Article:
Students build homes and careers
CASS LAKE, Minn. – At Leech Lake Tribal College, the carpentry class gives a whole new meaning to “take home project.”
Within a few weeks of LLTC’s May 13 graduation, the house Rochell “Rocky” Carpenter’s students built will be loaded on a truck and headed for a member of the Red Lake Band of Chippewa Indians.
This is the third house completed through the one-year carpentry course that concentrates on teaching students how to improve or build homes. “So many people are interested in building their own homes; 60 percent of our students are just interested in building their own homes,” Carpenter said.
The LLTC carpentry course started about seven years ago; its students have completed a cabin, a garage and houses. The homes, paid for by the Red Lake Band, usually were built on the reservation 50 miles northwest of the college and the Leech Lake Band of Chippewa. But that caused transportation problems and the students missed college activities.
“If somebody missed the van, it was a struggle to get them to the job site,” Carpenter said. The tribal college hosts a Monday gathering that her students would miss. “Every Monday, we have drumming and a potluck.”
Photo courtesy Mark Lewer, Leech Lake Tribal College
Shane Roy worked on drywall in a house built at Leech Lake Tribal College in Minnesota.
The most recently completed house will be delivered to a Red Lake tribal member based on a waiting list. The last recipient had been on that list for six years. The electrical work is done by students from the two-year electrician program and the ductwork and plumbing are contracted out.
Working on a house benefits Carpenter’s students in multiple ways. They learn “framing, reading a blueprint, exterior finishes (roofing, siding), interior finishes (drywall, trim, hanging doors). They should be able to estimate a job (cost of materials and labor),” which can help them in a carpentry career or as they decide the cost of work on their own homes.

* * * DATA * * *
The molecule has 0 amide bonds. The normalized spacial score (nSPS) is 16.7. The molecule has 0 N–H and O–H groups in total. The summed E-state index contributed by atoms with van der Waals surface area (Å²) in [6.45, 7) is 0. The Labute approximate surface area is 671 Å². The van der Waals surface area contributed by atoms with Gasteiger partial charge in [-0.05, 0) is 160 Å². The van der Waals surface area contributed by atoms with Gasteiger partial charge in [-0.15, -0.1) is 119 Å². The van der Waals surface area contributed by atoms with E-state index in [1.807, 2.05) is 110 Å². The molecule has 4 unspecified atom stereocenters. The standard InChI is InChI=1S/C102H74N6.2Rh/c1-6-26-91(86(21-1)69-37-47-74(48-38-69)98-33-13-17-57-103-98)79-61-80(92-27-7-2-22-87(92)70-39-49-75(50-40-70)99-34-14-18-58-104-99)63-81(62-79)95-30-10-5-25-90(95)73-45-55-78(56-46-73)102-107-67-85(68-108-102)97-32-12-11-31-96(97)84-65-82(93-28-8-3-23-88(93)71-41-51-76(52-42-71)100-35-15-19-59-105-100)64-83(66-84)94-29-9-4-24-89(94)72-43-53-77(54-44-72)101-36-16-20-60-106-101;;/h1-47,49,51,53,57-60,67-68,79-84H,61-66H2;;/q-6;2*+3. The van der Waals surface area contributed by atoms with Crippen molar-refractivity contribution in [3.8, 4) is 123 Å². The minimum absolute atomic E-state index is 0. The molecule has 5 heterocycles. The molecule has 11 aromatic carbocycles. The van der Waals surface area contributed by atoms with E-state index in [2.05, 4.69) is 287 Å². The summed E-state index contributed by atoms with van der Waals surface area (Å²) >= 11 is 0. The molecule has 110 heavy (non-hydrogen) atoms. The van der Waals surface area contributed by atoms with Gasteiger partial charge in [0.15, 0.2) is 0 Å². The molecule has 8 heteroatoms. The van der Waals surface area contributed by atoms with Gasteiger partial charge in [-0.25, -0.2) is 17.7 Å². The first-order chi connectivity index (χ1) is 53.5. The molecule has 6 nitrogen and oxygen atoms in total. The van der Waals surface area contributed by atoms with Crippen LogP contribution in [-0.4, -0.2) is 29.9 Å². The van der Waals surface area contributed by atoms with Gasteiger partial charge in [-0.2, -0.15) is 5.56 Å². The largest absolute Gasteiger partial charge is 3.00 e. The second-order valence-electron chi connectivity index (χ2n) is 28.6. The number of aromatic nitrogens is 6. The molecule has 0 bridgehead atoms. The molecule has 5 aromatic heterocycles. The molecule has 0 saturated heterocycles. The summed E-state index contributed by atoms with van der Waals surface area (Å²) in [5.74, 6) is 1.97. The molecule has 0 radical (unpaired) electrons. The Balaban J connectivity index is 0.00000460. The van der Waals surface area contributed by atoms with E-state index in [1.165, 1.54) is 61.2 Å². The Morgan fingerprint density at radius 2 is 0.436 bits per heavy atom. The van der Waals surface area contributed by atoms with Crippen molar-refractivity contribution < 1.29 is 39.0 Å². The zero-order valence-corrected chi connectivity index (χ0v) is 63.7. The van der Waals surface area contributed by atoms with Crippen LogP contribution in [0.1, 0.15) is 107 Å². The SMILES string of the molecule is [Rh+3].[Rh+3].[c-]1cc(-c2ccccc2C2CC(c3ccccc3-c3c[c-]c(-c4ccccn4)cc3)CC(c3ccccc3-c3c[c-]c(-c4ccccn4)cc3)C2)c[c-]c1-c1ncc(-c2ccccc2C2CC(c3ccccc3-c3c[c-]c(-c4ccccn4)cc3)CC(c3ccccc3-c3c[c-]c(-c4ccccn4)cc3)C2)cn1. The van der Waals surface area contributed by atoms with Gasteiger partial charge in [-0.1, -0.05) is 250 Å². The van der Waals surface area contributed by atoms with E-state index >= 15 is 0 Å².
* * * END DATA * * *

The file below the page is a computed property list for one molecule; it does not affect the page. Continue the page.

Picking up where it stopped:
“Part of their curriculum is to take a technical writing class, a mathematics course; these students are really quick,” she said. “A lot of other teachers complain that it’s so difficult for them to motivate students (with theoretical knowledge), these students actually get out there and apply it.”
The learning curve is swift. “About 80 percent of our students are working just from the basic knowledge of what a hammer is or what a screwdriver is. About 20 percent have been in construction.”
With a carpentry diploma, students seeking a construction career get credit for about 1,000 hours of apprenticeship with the North Central States Regional Council of Carpenters, which covers Minnesota, North and South Dakota and Wisconsin, which starts them at better-than-beginning wages and gives them a solid jump toward journeyman status.
The carpenters’ council recently began a free training program it hopes to bring to the 35 reservations in its region. The week-long course introduces students to commercial rather than residential carpentry, as is taught at most colleges, said Steve Newby, business representative for the organization. That means working with different materials – steel versus wood studs, for example. Many projects on reservations, such as Red Lake’s hotel-casino, could benefit from local workers with carpentry skills.
While most of her Leech Lake students will not go into the field, Carpenter found carpentry is a good career. She is the only female carpentry instructor in Minnesota.
“My father and my stepfather were both carpenters,” said the instructor, who has family members enrolled at White Earth Band of Chippewa. “I would have to play at the job site all the time, and I kind of grew up in that. … I actually have a hammer tattooed on my arm.”
As a teenager, she decided carpentry was “not going to get me a lot of dates,” but came back to the field when she got older. Her first job was siding a house, and when she received her first paycheck, getting dates took a back seat as a career motivator.
|Leech Lake Tribal College graduated its first student – Sean Fahrlander with an Associate of Arts degree in Anishinaabe Language and Culture – in 1993. This year the college had its largest graduating class with 40 graduates May 13. The college has about 70 faculty, staff and administrators and about 250 full-time students, 92 percent of them from northern Minnesota reservations.|
For a time, she worked with contractors in Minneapolis, including one that hired only women. Then, she returned to White Earth to work on her mom’s house – who, like many clients, started by “just wanting windows replaced” and asked for a whole lot more, joked Carpenter. “I tell my students that the greatest compliment that somebody can give is adding on work for them.”
The dimensions of the houses the Leech Lake class builds on-site are limited by the ability to move the structure. The college worked with the movers. “We’ve set up a series of concrete piers and large two by 12 beams. … We can’t build anything wider than 24 feet,” Carpenter said.
When moving day arrives and the house is lifted onto the truck, she admitted, “It’s kind of a nail biter.”
It’s also a satisfying conclusion of an education well done.